Yes, with a productized SPV, any idiot with a Substack, a thesis statement, a few dozen accredited friends, and a willingness to fire off twitter DMs can start their own syndicate. But the real value is that AngelList created the opportunity for anyone (accredited) to theoretically start from zero. To source LPs through the platform, to build a brand entirely within the platform, to get accredited investor confirmation, take care of tax filings and blue sky laws, and comply with various SEC regs directly through the product flow. Add in embedded payments, a social component, and the ability for LPs to join any number of syndicates and track their investments, and you’ve hit the buzzword-before-it-was-a-buzzword jackpot to “democratize” angel investing.
For IF:Then, identifying these concepts and seeing the opportunities will be our wedge, and helping founders realize and capture those opportunities will be a key part of our execution. These are unique businesses and concepts, but we are uniquely positioned to help bring these visions to fruition.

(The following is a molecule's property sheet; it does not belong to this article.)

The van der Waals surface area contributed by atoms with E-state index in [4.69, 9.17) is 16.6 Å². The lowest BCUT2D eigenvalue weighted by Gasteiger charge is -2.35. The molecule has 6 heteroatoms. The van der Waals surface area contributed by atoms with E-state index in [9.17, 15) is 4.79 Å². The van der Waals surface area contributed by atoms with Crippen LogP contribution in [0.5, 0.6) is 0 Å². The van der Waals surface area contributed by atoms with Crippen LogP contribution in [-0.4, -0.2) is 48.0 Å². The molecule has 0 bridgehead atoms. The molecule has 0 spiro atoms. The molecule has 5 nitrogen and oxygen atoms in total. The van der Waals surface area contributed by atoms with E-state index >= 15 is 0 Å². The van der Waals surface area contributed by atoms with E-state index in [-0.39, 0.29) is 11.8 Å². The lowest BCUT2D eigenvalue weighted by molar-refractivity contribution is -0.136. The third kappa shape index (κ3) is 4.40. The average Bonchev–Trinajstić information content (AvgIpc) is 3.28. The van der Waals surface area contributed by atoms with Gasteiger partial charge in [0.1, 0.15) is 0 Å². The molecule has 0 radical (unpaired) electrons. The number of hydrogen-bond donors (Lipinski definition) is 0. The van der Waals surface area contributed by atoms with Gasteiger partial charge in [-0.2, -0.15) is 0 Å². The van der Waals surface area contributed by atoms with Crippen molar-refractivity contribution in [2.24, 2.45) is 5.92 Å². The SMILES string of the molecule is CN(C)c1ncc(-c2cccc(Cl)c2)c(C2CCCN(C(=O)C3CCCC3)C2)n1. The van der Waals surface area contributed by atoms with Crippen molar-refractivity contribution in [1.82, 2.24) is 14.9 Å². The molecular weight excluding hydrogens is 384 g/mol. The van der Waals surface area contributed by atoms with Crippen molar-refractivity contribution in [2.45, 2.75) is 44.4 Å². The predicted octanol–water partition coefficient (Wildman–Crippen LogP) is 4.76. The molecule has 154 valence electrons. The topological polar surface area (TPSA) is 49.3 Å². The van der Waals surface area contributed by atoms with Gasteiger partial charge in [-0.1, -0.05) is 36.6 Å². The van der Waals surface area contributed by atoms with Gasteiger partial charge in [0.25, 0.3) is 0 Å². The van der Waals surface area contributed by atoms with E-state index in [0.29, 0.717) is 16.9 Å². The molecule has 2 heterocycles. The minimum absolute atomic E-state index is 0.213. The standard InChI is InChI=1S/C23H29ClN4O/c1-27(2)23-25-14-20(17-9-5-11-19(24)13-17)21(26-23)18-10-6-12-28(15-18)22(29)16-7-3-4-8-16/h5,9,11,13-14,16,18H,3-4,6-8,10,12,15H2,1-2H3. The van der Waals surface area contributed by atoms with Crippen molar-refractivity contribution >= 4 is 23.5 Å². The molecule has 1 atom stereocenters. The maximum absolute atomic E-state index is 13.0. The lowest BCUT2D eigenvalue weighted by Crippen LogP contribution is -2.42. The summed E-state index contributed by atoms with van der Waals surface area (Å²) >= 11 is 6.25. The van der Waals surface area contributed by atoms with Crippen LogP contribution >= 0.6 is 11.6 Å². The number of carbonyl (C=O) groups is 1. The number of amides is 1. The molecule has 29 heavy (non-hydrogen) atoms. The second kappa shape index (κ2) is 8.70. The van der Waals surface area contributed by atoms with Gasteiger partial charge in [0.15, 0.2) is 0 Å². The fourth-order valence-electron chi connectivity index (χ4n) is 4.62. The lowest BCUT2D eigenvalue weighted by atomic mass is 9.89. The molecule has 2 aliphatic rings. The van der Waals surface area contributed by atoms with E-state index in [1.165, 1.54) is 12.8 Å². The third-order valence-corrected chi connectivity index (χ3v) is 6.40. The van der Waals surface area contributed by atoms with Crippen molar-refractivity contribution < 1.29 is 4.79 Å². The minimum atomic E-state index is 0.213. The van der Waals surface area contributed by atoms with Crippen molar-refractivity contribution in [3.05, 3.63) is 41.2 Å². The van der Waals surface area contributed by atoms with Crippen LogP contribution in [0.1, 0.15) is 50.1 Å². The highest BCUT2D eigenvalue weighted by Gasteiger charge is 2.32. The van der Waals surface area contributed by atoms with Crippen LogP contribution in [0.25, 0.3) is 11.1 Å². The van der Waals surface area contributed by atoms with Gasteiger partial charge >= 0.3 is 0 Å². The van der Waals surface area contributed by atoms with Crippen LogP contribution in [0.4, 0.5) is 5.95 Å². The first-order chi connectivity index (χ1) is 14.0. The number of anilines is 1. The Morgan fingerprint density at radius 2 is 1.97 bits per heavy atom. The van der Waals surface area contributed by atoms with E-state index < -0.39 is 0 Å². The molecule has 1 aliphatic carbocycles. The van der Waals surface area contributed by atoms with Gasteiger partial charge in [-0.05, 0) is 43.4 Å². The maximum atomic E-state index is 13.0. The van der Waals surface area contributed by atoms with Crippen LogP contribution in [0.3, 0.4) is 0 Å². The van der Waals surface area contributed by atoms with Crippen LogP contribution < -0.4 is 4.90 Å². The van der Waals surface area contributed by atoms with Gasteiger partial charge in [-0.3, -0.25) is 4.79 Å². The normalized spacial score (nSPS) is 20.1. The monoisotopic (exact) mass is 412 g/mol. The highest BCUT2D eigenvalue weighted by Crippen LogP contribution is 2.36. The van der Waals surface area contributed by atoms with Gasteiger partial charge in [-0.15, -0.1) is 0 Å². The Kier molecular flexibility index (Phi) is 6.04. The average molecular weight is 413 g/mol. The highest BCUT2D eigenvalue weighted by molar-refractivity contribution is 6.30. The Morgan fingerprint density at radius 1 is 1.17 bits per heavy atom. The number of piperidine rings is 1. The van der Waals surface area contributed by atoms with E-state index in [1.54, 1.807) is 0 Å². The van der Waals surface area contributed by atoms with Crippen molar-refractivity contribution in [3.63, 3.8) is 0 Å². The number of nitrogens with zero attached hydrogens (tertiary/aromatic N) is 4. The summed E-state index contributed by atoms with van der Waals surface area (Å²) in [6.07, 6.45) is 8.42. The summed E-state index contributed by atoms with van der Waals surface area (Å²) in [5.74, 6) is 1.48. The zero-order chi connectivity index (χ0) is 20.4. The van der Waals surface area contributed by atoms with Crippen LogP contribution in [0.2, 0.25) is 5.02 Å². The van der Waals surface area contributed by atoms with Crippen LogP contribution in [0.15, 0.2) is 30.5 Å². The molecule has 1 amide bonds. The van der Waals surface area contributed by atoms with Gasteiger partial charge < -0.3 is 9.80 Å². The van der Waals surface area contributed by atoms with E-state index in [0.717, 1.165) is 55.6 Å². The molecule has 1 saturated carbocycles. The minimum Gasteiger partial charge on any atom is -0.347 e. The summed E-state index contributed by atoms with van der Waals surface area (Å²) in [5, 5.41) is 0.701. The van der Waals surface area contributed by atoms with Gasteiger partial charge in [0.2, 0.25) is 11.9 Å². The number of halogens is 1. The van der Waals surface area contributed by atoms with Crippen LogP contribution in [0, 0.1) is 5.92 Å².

Stump the Schwab
You have to at least hand it to brokerage giant Charles Schwab, they don’t act first, but they do act eventually. They rolled out zero-cost trading in response to Robinhood. They rolled out robo-advising in response to Wealthfront and Betterment. Unfortunately their refusal to be left behind apparently extends to robo-related fines from the SEC, because this week Schwab said in a regulatory filing that it is booking a $200m charge pursuant to an SEC investigation of its “historic disclosures” related to its robo-advisor platform.
It’s not clear yet where Schwab went wrong, but in 2018, Wealthfront got stung for $250,000 for a lack of proper disclosures, some misleading statements, and some bad tweets. $200m is quite the step up from$250k so maybe Schwab has been lying to consumers and poorly executing the Anakin/Padme meme.